Graphics on Cyclone V SoCKIT FPGA

While exploring project ideas for DECA, a new Altera MAX10 FPGA board from Arrow/Terasic (I will cover it in a later series), I’m curious about FPGA graphics capability. I checked it out with a Cyclone V SoCKIT I had since last year.

I found Terasic SoCKIT VIP (Altera Video and Image Processing Suite) reference design from RocketBoards. It does a really good job to demonstrate video features of VIP. I modified the FPGA design to address more on graphics, by removing Logo generator I don’t need, and adding a frame reader of 800×480 pixels and 32 bit per pixel to support graphics, and reusing the first frame reader of 640×480 pixels for graphics too.

The following picture shows the FPGA hardware setup, basically VIP, and software process for graphics rendering.
FPGA Hardware Setup and Software Process

The rendering process consists of two threads handing graphics; and each thread corresponds a VIP Frame Reader, as indicated on the right side of FPGA setup of above picture.

  • The first 640×480 pixel graphics loops through a sequence of PNG files to show a snowfall. Except for transferring decoded PNG data directly into the frame buffer, it doesn’t do much else. The main parent process also adjusts this graphics’ position such that it bounces around within the screen.
  • The second 800×480 pixel graphics renders a Automotive HMI design. The graphics is using XFree86 frame buffer pipeline and proprietary engine.

The following video click shows the process showing the graphics: turn on the SoCKIT board; bring up ethernet so software application can be downloaded to FPAG and debugged via ARM DS-5 Altera Edition; configure the FPGA; and finally run the graphics application.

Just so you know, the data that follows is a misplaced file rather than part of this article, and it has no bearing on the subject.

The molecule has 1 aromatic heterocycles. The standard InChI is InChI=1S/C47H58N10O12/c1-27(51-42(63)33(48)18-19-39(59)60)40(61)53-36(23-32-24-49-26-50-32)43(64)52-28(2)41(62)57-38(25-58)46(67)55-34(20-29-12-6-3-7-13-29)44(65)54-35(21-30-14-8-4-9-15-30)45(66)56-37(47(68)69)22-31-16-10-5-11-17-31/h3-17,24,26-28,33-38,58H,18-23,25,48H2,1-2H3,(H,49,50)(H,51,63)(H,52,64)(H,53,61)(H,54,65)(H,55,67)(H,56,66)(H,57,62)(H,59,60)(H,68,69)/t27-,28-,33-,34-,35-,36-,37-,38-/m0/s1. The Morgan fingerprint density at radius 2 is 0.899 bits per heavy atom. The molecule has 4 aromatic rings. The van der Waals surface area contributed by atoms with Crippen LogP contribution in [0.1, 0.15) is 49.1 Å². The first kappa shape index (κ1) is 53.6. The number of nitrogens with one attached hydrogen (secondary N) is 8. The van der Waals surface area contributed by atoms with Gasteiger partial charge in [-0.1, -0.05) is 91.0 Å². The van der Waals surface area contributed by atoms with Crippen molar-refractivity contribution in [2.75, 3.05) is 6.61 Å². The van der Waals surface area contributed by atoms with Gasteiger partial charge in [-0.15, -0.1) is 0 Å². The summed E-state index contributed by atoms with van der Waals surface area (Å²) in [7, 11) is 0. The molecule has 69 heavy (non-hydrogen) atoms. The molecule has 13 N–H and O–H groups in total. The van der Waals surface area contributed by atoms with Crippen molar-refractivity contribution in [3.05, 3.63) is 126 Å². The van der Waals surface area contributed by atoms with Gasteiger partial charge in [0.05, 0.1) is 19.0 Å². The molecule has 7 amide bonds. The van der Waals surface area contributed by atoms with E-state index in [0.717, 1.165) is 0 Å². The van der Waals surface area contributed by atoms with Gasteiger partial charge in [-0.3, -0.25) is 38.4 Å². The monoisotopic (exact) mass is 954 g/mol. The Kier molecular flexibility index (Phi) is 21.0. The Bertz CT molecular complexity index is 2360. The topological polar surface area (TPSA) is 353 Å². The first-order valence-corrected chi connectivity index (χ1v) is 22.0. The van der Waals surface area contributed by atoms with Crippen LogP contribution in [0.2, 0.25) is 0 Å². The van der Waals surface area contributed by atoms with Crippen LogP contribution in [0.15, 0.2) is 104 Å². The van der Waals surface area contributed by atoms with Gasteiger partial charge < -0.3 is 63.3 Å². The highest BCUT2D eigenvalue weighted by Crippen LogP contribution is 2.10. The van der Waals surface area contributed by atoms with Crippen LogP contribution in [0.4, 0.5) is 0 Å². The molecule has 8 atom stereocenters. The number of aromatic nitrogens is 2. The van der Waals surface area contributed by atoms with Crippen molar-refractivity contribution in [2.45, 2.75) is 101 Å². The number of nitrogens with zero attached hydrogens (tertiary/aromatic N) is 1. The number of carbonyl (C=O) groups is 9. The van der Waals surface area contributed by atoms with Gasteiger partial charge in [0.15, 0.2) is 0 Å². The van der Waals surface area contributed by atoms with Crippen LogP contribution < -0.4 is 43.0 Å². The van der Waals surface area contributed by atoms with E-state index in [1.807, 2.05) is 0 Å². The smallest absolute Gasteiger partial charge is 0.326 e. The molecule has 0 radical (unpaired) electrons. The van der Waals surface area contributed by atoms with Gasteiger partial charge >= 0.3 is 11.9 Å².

This exercise lays a solid foundation for my next tackling to get graphics working on Altera MAX 10 DECA board.


One Response to “Graphics on Cyclone V SoCKIT FPGA”

  1. Faststream Technologies Says:

    Hi, excellent blog post. Many thanks for sharing this article below.
    I actually delighted in reading your article as it was very helpful to those that are in the field of
    ASIC, FPGA as well as semiconductor areas. Maintain the effort.

Leave a Reply

Fill in your details below or click an icon to log in: Logo

You are commenting using your account. Log Out /  Change )

Google+ photo

You are commenting using your Google+ account. Log Out /  Change )

Twitter picture

You are commenting using your Twitter account. Log Out /  Change )

Facebook photo

You are commenting using your Facebook account. Log Out /  Change )

Connecting to %s

%d bloggers like this: